Language does not shape nor constrain thought. As a vehicle of communication, people are affected by the language they use, but it does not make thoughts thinkable or unthinkable. Due to the differing makers and origins, language molds thought by emphasizing some distinctions while at the same time, ignoring others. When one speaks in a given language, the framework of the language guides some of the factors that the user has to pay attention to. Language therefore helps filter out attention by bringing to the fore important details relevant to the language the speaker is using. It thus means that language only exert an impact on cognition in the same way, cognition exerts influence on language.
It thus means that individuals are affected by language, shaping their understanding, and affecting their perception within the context of the features of the language. However, this does not give an implication of language constraining or shaping up thought. The aspect of thought goes beyond linguistic factors (Bloom 2014). At the same time, linguistic may hinder the level of language proficiency for example, neighbor in English is not gender particular, however, in Spanish or German, the grammar reveals the gender of the neighbor since the pairs Nachbarin/Nachbar, voisine/voisin specifies the neighbors gender (Winters et al., 2015). In an experiment, 3 apes are given 5 photos in which all the photos resembled in their feeding habits. After a careful analysis, the apes put the animal photos togetherer depending on their feeding habits. For example, all animals feeding on greens the apes put separately. At the same time, all animals feeding on both greens and meat, the apes put separately. Through the experiment, it is evident that animals can carry out a task without the need of language. Although this does not mean that the English speaker is limited in his or her thoughts while the Spanish or German speaker is not limited in the ability to conceptualize certain aspects of language. While certain languages may acknowledge given concepts of objects, some are either silent or non-specific at the same, thus giving the notion that the language that is not limited in its context may constrain ones ability to think (Bloom 2014). The old German rhyme, thoughts are free, is a pointer to the independent nature of human thoughts. Additionally, the constant nature of languages to alter and revise their grammar is proof that human thought cannot be limited, constrained, or shaped by thought (Winters et al., 2015).
Certain languages give conflicting messages as concerns gender. Germans, for instance equate inanimate objects as either a she or a he, same to the Spanish. While the Spanish will consider a bridge a she, the Germans will talk of the same bridge as a he. Despite this variation in thought, the two speakers are not lost to the fact that a bridge is not male nor is it a female. An English speaker will from the word go, not equate a bridge as a male nor a female. However, all the three speakers have their thought process in order and are not limited in their ability to understand or go beyond the knowledge of a bridge as a physical structure for crossing over a body of water or valley. Humans do not think in the form of sentences, or within the language system (Gleitman & Papafragou 2013).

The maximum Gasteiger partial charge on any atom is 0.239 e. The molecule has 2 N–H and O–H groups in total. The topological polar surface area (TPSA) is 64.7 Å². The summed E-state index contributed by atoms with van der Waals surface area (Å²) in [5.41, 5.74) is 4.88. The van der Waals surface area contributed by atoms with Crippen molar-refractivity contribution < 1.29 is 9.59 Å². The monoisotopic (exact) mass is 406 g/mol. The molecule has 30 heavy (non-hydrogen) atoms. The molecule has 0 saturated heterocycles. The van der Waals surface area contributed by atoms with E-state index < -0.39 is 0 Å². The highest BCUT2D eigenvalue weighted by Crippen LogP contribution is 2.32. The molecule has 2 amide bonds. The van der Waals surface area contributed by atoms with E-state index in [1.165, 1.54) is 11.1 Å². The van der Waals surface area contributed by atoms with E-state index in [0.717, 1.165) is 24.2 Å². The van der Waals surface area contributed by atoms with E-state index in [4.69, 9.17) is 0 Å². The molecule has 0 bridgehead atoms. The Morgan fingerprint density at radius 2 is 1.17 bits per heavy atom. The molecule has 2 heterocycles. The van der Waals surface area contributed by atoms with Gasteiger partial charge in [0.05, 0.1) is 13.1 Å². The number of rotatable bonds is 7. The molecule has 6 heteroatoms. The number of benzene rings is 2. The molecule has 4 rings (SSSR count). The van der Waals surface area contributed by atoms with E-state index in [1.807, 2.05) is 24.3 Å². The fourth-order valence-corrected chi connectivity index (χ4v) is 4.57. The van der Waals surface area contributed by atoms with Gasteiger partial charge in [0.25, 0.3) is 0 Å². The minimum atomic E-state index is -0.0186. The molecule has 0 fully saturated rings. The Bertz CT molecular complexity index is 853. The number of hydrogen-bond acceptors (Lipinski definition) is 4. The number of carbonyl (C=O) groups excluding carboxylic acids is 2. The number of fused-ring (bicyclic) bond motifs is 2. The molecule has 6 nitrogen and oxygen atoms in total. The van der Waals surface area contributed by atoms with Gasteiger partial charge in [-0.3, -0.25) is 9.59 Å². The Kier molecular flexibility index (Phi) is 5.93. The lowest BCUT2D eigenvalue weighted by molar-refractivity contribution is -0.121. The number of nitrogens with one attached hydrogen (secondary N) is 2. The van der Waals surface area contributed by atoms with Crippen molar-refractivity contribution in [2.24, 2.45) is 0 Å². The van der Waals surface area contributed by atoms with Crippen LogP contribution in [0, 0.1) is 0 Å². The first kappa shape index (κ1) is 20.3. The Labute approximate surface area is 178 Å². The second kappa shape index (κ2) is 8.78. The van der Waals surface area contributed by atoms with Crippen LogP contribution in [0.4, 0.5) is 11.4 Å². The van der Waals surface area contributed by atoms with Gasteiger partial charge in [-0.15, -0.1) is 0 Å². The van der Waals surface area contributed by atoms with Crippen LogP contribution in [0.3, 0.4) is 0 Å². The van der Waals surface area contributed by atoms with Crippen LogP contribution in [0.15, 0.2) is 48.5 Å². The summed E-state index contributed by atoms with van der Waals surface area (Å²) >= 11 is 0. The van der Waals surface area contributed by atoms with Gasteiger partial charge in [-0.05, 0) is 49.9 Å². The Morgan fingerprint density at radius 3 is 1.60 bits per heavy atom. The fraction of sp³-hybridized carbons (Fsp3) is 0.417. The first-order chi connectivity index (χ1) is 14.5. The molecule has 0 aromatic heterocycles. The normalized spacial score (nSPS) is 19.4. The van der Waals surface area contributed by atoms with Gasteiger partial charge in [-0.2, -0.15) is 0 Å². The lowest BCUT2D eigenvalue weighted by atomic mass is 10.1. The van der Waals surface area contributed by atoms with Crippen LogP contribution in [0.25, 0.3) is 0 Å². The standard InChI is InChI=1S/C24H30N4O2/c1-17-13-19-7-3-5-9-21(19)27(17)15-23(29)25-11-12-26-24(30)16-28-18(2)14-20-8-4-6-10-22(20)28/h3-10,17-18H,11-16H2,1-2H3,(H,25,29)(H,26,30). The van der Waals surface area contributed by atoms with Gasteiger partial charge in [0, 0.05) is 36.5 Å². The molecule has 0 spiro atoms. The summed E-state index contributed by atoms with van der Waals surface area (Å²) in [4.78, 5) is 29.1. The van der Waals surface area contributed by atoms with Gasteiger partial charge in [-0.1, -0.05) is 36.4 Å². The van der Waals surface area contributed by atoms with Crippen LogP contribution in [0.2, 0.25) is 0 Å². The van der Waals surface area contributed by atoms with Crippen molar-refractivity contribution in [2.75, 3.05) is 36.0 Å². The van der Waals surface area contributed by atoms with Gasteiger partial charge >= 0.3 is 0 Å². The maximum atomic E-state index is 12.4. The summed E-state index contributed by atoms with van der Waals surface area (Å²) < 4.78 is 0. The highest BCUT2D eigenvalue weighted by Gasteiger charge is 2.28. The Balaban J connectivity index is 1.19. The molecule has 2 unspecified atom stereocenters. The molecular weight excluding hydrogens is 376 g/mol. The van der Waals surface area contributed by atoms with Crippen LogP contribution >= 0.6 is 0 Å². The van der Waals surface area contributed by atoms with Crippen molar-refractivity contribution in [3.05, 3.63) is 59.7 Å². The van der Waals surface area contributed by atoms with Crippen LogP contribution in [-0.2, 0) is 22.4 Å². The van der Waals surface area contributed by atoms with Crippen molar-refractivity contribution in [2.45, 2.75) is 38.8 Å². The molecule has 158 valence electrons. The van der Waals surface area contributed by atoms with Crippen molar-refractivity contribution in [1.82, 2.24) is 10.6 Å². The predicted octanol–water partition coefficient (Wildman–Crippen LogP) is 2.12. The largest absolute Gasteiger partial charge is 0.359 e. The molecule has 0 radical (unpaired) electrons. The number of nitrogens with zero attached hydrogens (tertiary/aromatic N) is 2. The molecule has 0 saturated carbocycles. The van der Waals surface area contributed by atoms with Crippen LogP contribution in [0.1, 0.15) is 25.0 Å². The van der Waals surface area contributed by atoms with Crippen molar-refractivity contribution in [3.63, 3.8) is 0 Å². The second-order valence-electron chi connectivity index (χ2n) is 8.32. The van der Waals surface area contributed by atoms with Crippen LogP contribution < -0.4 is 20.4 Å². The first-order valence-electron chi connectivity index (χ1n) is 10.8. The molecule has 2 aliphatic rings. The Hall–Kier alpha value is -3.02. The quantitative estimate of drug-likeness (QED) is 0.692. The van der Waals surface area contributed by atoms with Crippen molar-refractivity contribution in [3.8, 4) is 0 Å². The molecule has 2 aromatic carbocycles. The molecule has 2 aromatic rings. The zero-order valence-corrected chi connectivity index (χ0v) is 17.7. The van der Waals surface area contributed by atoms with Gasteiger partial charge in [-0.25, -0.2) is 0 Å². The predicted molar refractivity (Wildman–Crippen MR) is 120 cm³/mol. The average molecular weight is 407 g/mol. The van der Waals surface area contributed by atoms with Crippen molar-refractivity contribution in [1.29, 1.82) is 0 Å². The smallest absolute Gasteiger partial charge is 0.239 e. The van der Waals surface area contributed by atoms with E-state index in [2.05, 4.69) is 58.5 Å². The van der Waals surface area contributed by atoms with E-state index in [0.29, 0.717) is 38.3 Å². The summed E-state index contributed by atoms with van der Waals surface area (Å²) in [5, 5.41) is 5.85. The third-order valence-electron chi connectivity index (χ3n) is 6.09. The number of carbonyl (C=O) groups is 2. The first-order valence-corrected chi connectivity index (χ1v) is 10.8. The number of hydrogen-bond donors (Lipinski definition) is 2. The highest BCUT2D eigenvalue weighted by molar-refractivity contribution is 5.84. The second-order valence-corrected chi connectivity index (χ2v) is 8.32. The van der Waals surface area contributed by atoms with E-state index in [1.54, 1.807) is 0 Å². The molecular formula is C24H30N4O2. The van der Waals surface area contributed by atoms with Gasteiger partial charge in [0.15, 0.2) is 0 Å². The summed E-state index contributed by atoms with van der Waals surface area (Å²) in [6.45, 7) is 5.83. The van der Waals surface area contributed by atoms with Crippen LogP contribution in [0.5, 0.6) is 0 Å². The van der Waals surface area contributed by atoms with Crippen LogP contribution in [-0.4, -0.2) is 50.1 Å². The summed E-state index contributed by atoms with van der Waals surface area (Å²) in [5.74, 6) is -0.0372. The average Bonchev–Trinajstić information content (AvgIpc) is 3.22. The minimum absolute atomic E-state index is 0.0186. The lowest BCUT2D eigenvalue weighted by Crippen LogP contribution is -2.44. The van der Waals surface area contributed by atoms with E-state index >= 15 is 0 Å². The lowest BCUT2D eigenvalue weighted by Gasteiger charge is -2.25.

Thought is a form of analyzing, reviewing, and expressing oneself, not in languages, but in impulses, feelings, fragments of images, and a lot more than what is commonly perceived. The world of grammar, sentence fragments, words, only offer a means of conveying the thoughtful details into a form understandable by another, but does not dictate, constrain, shape, nor influence thought. If language did truly shape thought, then it may be right to say that deaf people do not and cannot think. The reality that people think differently is also a pointer to the fact that language does not constrain nor shape thought. If this were true, then it means that all Germans would be thinking the same, all English people would be thinking the same, and all ethnic grouping would be thinking the same. However, the truth is, no two humans think the same even if they share the same ethnic background or culture (Gleitman & Papafragou 2013).
Bloom, A. H. (2014). The linguistic shaping of thought: A study in the impact of language on thinking in China and the West. Psychology Press.
Gleitman, L., & Papafragou, A. (2013). 32 Relations Between Language and Thought.
Winters, J., Kirby, S., & Smith, K. (2015). Languages adapt to their contextual niche. Language and Cognition, 7(03), 415-449.
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